QUESTION: Someone gave my husband and me a gift. Can I sign both our names to the thank-you note?
No, a letter can only be written by one person, and may only be signed by one person. However, you may write a note on behalf of yourself and someone else, as long as you are one of the people doing the thanking. ("Dear Aunt Edna: Barry and I thank you for the lovely salad bowl..."). You may not write a thank-you note for someone else, nor may someone else write a thank-you note for you.
QUESTION: I forgot to thank someone for something important. When is it too late to write a note?
It is never too late to write a thank-you note. You may have to grovel, but you must still write the note. ("Dear Sylvia: Yesterday, I happened to notice the brass candlestick holders you gave Harold and me several years ago for our anniversary. Although I am ashamed to admit it, I realized I never thanked you properly for your gift...")
QUESTION: Someone gave me a gift a long time ago, and I never sent a thank-you note. How much time has to pass before I am not obligated to send a note?
There is no statute of limitations on thank-you notes. Until you write the note, you have not fulfilled your social obligation.
QUESTION: I helped someone who later sent me a small thank-you gift. Do I have to send that person a thank-you note for the gift?
No. You do not have to thank people for thanking you. However, as with all gifts, you must acknowledge it in some way, so the person knows you received the gift. You may tell him or her in person, over the phone, or by email.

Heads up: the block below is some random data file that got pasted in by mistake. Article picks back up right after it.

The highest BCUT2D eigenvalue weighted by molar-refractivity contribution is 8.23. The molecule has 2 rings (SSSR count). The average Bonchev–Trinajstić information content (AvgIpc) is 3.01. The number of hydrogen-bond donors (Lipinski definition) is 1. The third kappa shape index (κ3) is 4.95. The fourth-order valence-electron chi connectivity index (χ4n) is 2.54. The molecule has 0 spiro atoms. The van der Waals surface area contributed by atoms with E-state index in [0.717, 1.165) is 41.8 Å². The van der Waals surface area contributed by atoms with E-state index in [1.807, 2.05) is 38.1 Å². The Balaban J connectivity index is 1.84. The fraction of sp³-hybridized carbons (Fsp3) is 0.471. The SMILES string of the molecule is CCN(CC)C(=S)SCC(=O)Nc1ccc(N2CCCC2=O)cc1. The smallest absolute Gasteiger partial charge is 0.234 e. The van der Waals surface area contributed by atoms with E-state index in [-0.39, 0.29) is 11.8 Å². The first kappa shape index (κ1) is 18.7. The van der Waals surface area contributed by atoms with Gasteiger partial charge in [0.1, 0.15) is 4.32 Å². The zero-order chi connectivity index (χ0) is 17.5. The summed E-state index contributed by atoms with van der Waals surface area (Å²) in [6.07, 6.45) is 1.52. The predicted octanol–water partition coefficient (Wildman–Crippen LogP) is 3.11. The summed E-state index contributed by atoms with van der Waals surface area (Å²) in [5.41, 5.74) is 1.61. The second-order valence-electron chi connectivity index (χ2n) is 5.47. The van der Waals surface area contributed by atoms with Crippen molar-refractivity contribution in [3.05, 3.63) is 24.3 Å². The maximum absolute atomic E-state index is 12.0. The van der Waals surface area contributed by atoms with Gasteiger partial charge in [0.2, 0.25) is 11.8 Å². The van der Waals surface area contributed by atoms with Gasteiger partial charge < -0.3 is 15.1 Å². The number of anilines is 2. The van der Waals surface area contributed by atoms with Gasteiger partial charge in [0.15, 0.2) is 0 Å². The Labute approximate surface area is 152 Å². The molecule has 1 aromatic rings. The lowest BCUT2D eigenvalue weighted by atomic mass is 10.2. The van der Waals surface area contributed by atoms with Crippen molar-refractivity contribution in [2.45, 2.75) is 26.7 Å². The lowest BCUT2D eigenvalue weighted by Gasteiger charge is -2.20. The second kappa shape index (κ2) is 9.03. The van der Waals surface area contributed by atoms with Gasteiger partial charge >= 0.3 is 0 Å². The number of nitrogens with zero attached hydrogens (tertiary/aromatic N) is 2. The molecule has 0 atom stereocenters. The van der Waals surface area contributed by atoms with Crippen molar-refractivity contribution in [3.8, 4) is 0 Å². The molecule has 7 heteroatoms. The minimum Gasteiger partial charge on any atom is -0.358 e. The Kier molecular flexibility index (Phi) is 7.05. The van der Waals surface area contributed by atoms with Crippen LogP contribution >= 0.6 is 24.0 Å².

QUESTION: I was recently interviewed for a new job. Do I have to send a thank-you note to the person who interviewed me?
Yes. Look on it as an opportunity to demonstrate your good manners.
So far I have given you several good reasons to write thank-you notes. First, you will be showing gratitude to people who deserve your thanks. Second, people will respond to your good manners. Through the years, this will result in many new opportunities, which will help you become successful.
In additon, when someone sends you a gift, writing a thank-you note tells the person that you received the gift. If you have ever sent something that was never acknowledged, you will know how important it is for someone to know that his or her gift arrived safely.
These are all good reasons to write thank-you notes, but there is one more that is even more important.
Imagine that you have to choose a person with whom you are going to spend a lot of time. You have narrowed the choices down to two people who, superficially, seem the same. But then you find out that one person always writes thank-you notes, and the other person doesn't.
If you are like me, you would choose the thank-you note person. After all, doesn't it seem likely that such a person would be more gracious, friendly, and better-mannered, and isn't that just the type of person we all like to be around?
When you get in the habit of thanking people for their gifts and for their help, you yourself become a gracious, friendly, well-mannered person. Yes, it does take time to write thank-you notes, and it is not always convenient. But, over the years, putting in that effort that will change you for the better and you do spend a lot of time with yourself.
Perhaps, then, that is the real secret of success.
© All contents Copyright 2013, Harley Hahn